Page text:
Teaching Peer Tutoring: Strategies & Techniques

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  • 0:04 Peer Tutoring
  • 0:27 Benefits
  • 1:05 Challenges
  • 1:44 Strategies
  • 4:04 Tips & Techniques
  • 4:36 Lesson Summary
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Lesson Transcript
Instructor: Abigail Cook
Teachers need to find new ways to engage their students in the learning process, while helping them strengthen their academic skills. Peer tutoring is a technique proven to work well with a variety of learners in different classrooms.

Peer Tutoring

Peer tutoring is a teaching strategy wherein students are paired together to practice academic skills and master content. Teachers may use peer tutoring to help accommodate a classroom full of diverse students who need more individualized attention. There are many benefits and challenges of peer tutoring teachers should consider before implementing such a program in their classrooms.

Benefits

Research literature shows peer tutoring can be a highly effective teaching method in the classroom. Let's look at some of the benefits of peer tutoring:

  • Peer tutoring allows for higher rates of student response and feedback, which results in better academic achievement.
  • Peer tutoring creates more opportunities for students to practice specific skills, which leads to better retention.
  • The student tutor gains a deeper understanding of a topic by teaching it to another student.
  • Students involved in peer tutoring have shown more positive attitudes toward learning and develop self-confidence.
  • Peer tutoring often helps students build relationships and practice appropriate social interaction.

Challenges

Although peer tutoring is strongly supported by research, there are some challenges that should be noted as teachers consider how this might work in their schools. As such, let's look at some of the challenges of peer tutoring:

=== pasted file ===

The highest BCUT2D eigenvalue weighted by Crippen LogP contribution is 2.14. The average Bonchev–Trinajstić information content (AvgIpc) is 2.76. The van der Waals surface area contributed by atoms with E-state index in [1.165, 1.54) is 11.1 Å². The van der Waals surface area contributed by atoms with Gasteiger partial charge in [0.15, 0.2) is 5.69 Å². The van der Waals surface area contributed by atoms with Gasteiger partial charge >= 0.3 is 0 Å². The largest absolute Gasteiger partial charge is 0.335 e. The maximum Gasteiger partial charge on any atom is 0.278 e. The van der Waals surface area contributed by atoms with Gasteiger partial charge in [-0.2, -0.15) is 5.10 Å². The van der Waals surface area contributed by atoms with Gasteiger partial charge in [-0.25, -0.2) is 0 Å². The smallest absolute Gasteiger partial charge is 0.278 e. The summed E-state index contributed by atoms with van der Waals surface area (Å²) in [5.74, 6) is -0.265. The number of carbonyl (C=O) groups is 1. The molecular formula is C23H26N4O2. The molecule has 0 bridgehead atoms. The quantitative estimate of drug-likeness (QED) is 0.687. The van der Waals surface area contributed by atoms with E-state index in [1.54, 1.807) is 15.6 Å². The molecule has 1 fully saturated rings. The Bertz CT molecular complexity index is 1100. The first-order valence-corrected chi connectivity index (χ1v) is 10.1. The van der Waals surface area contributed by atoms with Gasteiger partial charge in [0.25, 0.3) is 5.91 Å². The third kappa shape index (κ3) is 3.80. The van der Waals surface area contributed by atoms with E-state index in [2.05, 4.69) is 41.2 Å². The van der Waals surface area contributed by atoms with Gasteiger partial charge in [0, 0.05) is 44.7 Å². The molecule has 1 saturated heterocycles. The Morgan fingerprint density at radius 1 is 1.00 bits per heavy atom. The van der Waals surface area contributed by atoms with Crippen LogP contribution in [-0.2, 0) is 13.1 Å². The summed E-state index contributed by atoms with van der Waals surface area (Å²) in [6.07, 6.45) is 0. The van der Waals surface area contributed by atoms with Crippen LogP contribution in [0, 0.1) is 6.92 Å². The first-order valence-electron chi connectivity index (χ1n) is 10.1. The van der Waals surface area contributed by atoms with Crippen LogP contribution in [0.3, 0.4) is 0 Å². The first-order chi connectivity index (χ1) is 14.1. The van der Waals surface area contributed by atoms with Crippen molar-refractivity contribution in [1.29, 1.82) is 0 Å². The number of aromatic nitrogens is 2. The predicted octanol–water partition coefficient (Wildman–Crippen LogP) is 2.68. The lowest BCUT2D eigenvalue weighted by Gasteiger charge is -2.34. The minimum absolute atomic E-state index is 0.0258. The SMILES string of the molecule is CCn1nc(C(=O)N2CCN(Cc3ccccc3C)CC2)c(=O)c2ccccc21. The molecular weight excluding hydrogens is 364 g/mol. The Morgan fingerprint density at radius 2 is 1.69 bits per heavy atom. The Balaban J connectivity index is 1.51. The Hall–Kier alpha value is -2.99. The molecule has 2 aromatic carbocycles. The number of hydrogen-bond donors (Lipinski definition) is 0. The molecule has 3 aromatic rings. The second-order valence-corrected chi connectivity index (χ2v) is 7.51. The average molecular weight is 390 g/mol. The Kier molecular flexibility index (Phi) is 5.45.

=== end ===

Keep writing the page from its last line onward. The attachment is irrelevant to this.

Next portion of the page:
• Schools and teachers must invest a lot of time to plan and maintain effective programs.
  • Parents and students often need to be educated and convinced of the benefits of peer tutoring in order to get their participation.
  • In some partnerships, the student tutor may not turn out to be an effective teacher, so the student being tutored may miss out on good instruction.

Now that we've weighed the pros and cons of peer tutoring, let's explore a few of the different ways peer tutoring may be implemented.

Strategies

There are a variety of factors teachers should be aware of when planning a peer tutoring program. Different schools, classrooms, and teachers are able to provide different types of resources and expertise to contribute to the success of a peer tutoring program. Keep in mind, the strategies described in this lesson will not work in every situation with every student all the time. It's up to you as the teacher to assess these strategies and see what will work for your specific population of students. Peer tutoring is meant to be a flexible and adaptable teaching method, which should allow for some trial and error as you shape your individual programs.

Peer tutor partnerships may be designed in a few different ways. Teachers may assign some of their higher achieving students to work with peers in the classroom who are struggling, or they could assign students with similar abilities to work together, each taking turns being the tutor and the tutee. They may also work with other teachers to pair up older students who have mastered the content with younger students who are being introduced to something new, which is known as cross-age tutoring.

Regardless of which type of partnership is selected, teachers should plan to hold training sessions for peer tutors to ensure they understand their roles and responsibilities. Research indicates that explicitly trained tutors are far more effective in their teaching, and their tutees make significantly more progress. The following list isn't comprehensive, but gives some examples of what might be included in a training session.

Peer tutoring training may include:

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